Writing a personal statement for medicine (and other competitive degrees)
Courses like medicine, veterinary science and dentistry are extremely competitive and there are far more applicants than places available. It’s therefore a given that you must stand out from the crowd to stand any chance of getting an interview.
Here are ten tips to help you market yourself well in your UCAS personal statement. Aimed predominantly at students applying for medical and life science degrees, these tips will also be useful to student’s applying for other competitive science and engineering degrees.
Demonstrate your motivation
“What made you choose this subject?” will be one of the first questions an admissions tutor will have when reading over your personal statement, so make sure you give them a clear and believable answer.
Use a lively tone so that your passion and enthusiasm for your chosen course comes across clearly, but remember this document is going to a university, so keep the tone professional and matter-of-fact.
By all means, cite any personal connections you have to your chosen field (such as your own experiences, or those of family members), but steer clear of excessively dramatic statements and clichés if you use personal anecdotes.
If you’re applying for the super-competitive field of veterinary medicine, telling the admissions tutor how much you love cute puppies is not likely to convince them. A love of animals and wanting to be a vet go hand-in-hand; it’s not something that needs to be stated.
Show you understand the profession
Another question that will be at the forefront of an admissions tutor’s mind as they read your personal statement is “do you understand what is involved with this profession?”
You need to demonstrate that you are engaged with your chosen career, which means providing evidence of having actively researched it. You should also show that you understand what is involved with studying it at university level.
You’ll be well-aware that it’s essential to have undertaken work experience for these highly-competitive courses. This experience will have given you an invaluable glimpse into the professional and interpersonal skills you’ll need in your future career. You should write about these skills from direct experience because it will prove that you are committed to the profession and that you are realistically informed.
It’s a good idea to talk about some of the topical issues affecting your profession, too. Here, you should not be afraid to voice your opinion by stating where you stand on these issues – it’s potentially a good talking-point for your future interview.
Demonstrate you have a passion for learning
A personal statement for entry to the medical professions or life sciences needs to clearly get across that you’re highly academic and enjoy learning. It’s going to a university after all, which are institutes for higher-level learning, and these are very academically-demanding courses.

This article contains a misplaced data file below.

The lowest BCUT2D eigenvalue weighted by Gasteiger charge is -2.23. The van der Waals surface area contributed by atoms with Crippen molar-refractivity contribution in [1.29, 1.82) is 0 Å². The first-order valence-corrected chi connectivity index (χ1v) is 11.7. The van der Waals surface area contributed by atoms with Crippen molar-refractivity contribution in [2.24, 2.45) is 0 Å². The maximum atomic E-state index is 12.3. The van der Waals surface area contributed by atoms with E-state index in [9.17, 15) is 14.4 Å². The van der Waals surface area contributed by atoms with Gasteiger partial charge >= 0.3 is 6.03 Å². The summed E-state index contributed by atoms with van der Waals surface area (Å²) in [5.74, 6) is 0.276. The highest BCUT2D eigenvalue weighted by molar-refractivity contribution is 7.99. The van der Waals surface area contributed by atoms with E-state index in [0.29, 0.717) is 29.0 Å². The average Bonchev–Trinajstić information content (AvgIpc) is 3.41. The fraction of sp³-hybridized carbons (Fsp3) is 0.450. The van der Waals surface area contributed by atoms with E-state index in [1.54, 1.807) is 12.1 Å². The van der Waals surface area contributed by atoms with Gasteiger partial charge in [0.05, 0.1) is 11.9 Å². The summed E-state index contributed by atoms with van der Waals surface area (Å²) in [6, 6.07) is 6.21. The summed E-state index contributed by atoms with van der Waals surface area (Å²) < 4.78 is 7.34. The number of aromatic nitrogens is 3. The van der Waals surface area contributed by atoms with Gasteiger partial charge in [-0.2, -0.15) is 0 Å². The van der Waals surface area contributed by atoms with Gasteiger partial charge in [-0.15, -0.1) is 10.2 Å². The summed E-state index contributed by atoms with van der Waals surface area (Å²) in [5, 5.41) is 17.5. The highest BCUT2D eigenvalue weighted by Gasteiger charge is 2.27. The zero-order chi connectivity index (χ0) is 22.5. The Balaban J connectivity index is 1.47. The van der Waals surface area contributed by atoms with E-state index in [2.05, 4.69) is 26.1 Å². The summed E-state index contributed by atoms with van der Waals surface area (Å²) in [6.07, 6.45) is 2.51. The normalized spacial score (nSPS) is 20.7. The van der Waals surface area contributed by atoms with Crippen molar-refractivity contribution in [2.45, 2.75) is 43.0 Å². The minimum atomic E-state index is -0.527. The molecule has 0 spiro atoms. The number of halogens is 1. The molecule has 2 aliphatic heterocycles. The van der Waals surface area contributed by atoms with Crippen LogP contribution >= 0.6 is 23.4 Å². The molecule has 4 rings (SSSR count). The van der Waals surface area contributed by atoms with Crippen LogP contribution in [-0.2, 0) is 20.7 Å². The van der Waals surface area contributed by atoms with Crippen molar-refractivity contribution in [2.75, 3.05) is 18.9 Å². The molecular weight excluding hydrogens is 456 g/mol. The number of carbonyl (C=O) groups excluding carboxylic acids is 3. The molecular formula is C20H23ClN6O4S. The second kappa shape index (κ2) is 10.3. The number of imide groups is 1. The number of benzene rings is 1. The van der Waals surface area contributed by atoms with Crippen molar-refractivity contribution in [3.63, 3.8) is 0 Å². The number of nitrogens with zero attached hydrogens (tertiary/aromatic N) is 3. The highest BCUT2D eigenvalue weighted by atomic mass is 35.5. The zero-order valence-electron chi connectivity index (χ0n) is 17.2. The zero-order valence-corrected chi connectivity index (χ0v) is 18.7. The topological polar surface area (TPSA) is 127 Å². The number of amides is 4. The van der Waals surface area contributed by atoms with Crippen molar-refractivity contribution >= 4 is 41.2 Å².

There are many ways you can communicate a love of science and learning in a not-too-technical way, such as:
- Writing about the subjects have enjoyed studying at school, with reasons why;
- Mentioning any popular science books or journals that you read;
- Mentioning any articles you’ve written about science;
- Talking about any science clubs that you’ve been a member of;
- Listing any relevant events that you’ve attended, such as summer schools or university open days, or any competitions that you’ve taken part in
You should also mention any parts of the course you are looking forward to studying and why – it again will show that you’ve bothered to find out about what the course involves.
Convince them you are medical-school material
Studying at university requires a lot of self-motivation and independent study, since you won’t have teachers spoon-feeding you course material or nagging you to get assignments done.
As well as showcasing your academic ability (which for the most part, your GCSE grades and predicted grades will take care of), you should also mention things that you’ve done that demonstrate ‘stickability’ – in other words, will you be able to stick with a course like medicine that is seven years’ long?
Be sure to mention any awards or competition victories you’ve received in support of your academic ability.
All these professions are research-led, so showing off any research skills you’ve acquired will help. Important skills that you might have gained during A Level / IB study include:
- Critical thinking skills
- Finding, organising and analysing data
- Time management
- Understanding and adhering to ethical guidelines
- Academic communication skills (writing and presenting orally)
IB students have the edge here thanks to the internal assessment and extended essay projects, but if you did an EPQ or undertook any sort of research project, mention the skills you gained from it.